Videojournalism introducing a paper that outlines how both computers and members of natural communities (such as ants, birds, and cells) cooperate.
Videojournalism about how researchers are teaching computers to understand the processes that create human emotion, possibly leading to better decisions and human-computer interfaces.
Videojournalism about algorithms that help computers recognize objects within an image, and undestand the scene itself.
Videojournalism about a system at http://newsstand.umiacs.umd.edu/ that interprets newsfeeds, placing items on a map (among other things).
Videojournalism about turning photo collections into movie-like “Face Movies”, via a system that’s been incorporated into Google’s Picasa photo program. (Many thanks to guest interviewer Teresa Meek.)
I talk off the cuff about the popular cryptocurrency with fellow lynda.com authors Morten Rand-Hendriksen and Ray Villalobos on their Google Hangout show, “Authored Content”.
Videojournalism about the applications of, and solutions to, the “maximum-flow/minimum-cut” problem, which affects surprisingly diverse fields. As before, I did most of this, with the help of two shooters.
Description by lynda.com: “Understand the basics of bitcoin, the popular virtual currency, and then learn the nuances of bitcoin transactions and security issues that can be difficult to navigate on your own. Tom Geller addresses both the big and small issues swirling around bitcoin right now, and prepares you to use or accept bitcoin as a currency for your transactions. Discover how bitcoin compares to US dollars and other forms of money; how to send, receive, and “mine” it; and how to protect and track your bitcoin transactions. Tom will even show you how to connect with the Bitcoin development community, in case you’re interested in contributing to the spread of this modern cryptocurrency.”
Videojournalism about a program at Caltech that collects seismic data through the cell phones of volunteers throughout the Los Angeles area. I did pretty much everything — shooting, editing, titles, narration, audio, intro music — with the help of an experienced primary cameraperson.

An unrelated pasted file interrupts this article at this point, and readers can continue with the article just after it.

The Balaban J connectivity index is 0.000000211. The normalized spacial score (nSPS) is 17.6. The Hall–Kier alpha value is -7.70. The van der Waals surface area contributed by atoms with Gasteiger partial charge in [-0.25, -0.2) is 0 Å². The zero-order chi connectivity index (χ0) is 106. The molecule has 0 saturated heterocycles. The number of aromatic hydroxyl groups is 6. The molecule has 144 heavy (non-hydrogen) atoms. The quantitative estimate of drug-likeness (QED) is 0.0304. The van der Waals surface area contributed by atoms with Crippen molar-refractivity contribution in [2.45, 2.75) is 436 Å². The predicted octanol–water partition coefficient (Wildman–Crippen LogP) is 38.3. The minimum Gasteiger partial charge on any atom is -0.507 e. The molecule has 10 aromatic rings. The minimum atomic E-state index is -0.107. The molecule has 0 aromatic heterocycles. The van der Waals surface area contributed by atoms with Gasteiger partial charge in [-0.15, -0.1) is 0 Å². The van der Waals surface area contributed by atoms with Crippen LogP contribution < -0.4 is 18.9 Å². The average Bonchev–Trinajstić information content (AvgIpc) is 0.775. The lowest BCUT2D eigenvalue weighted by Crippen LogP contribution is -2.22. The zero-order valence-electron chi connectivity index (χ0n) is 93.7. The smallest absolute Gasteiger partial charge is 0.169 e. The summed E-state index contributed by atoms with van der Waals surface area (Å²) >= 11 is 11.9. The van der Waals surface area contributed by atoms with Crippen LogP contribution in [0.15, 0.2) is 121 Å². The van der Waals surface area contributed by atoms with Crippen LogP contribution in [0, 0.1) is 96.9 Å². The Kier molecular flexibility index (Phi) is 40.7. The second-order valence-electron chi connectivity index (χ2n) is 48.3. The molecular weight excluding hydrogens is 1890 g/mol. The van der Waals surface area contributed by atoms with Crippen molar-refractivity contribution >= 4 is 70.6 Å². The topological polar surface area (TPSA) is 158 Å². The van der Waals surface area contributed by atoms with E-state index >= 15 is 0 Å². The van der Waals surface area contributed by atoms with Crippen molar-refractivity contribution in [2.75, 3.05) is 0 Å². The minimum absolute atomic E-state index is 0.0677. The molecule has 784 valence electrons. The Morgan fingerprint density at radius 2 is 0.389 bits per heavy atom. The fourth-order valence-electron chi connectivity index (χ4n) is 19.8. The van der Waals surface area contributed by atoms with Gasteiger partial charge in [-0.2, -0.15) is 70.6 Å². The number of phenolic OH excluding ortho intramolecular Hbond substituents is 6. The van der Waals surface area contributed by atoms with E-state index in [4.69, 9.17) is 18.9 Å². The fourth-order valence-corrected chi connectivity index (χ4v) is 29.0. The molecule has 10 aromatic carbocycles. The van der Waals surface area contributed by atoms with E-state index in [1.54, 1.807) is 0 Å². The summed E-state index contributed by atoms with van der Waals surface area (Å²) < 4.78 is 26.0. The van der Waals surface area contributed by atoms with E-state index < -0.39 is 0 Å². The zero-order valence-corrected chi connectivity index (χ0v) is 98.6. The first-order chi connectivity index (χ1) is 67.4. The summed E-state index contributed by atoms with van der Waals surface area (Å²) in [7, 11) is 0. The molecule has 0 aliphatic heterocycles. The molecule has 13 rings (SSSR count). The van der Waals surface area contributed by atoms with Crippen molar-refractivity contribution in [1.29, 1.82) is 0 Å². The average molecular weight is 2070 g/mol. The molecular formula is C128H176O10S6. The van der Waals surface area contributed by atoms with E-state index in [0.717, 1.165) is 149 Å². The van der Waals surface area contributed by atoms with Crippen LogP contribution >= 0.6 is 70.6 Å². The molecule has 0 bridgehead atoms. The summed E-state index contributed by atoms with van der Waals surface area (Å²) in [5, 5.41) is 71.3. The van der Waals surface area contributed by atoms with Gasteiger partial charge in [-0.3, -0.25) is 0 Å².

A celebration of the life work of Leslie Lamport, recipient of the 2013 ACM A.M. Turing Award. I did production, direction, editing, voiceover, and most of the shooting. Promoted in the article at http://cacm.acm.org/news/175166-general-agreement/fulltext , and presented at the awards banquet.
One-hour appearance talking about… stuff. With Peter Comings.
A video to accompany this article in CACM. Wrote, produced, and presented.
A done-in-one short video, with minor cutaways. Me giving advice to Oberlin College students on how to get started as a freelancer. Requested by the Oberlin College and Conservatory’s Career Center, and promoted at http://oberlin.edu/career/students/advice_from_alumni.html.
A video to accompany this article of the same name. My first solo video production!
Keynote presentation from the inaugural two-day event, “DrupalCamp Western NY” in Buffalo, 14 October 2011. The event’s theme was “Hello, Universe”, so I riffed on how the Drupal community is growing (beyond the more common “Hello, World”), and how its culture will inevitably change as a result. Video by Stephen Rosenthal, http://caramaxstudio.com. Appearance sponsored by Acquia; at the time I was that company’s Content and Communications Director.
A “Stanford University Tech Briefing” about Drupal, given mostly to people who were already using it for departmental websites. Sponsored by lynda.com. Published description: “lynda.com and Drupal — Tom Geller, lynda.com. Do you have lingering questions about your Drupal web site? In this session, lynda.com trainer Tom Geller answers some of the most often-asked questions about entering and managing content in Drupal. He’ll show you the fastest ways to get images on the page, how to attach files, and how to enable hidden features of Stanford’s Drupal installation that let you extend content beyond Pages and Stories. He’ll also take your questions; give you a peek at what’s coming in Drupal 7, due for release in the next few months. Finally, Tom Geller and lynda.com representatives will help you get the most out of training videos on lynda.com, with a particular focus on Drupal and Drupal-related courses.”
In this course, author Tom Geller explores the process of writing articles and publications for businesses large and small. The course begins with a look at the preparation you’ll need to do, best ways to find assignments, and smart strategies for determining your article approach. Next, the course dives into techniques you can use to brainstorm angles, research, interview experts, finish a piece, and build your portfolio.
In this course, author and seasoned freelancer Tom Geller shows you how to prepare for a transition to freelancing. Begin by taking a look at your career goals, the systems that will support you, and proper ways to plan for success. Find out how to marshal your resources, refine your portfolio for presentation to clients, and estimate your costs to avoid any surprises on the financial front. Plus, discover how to create invoices, manage your books and taxes, expand your client base with marketing, and grow your business.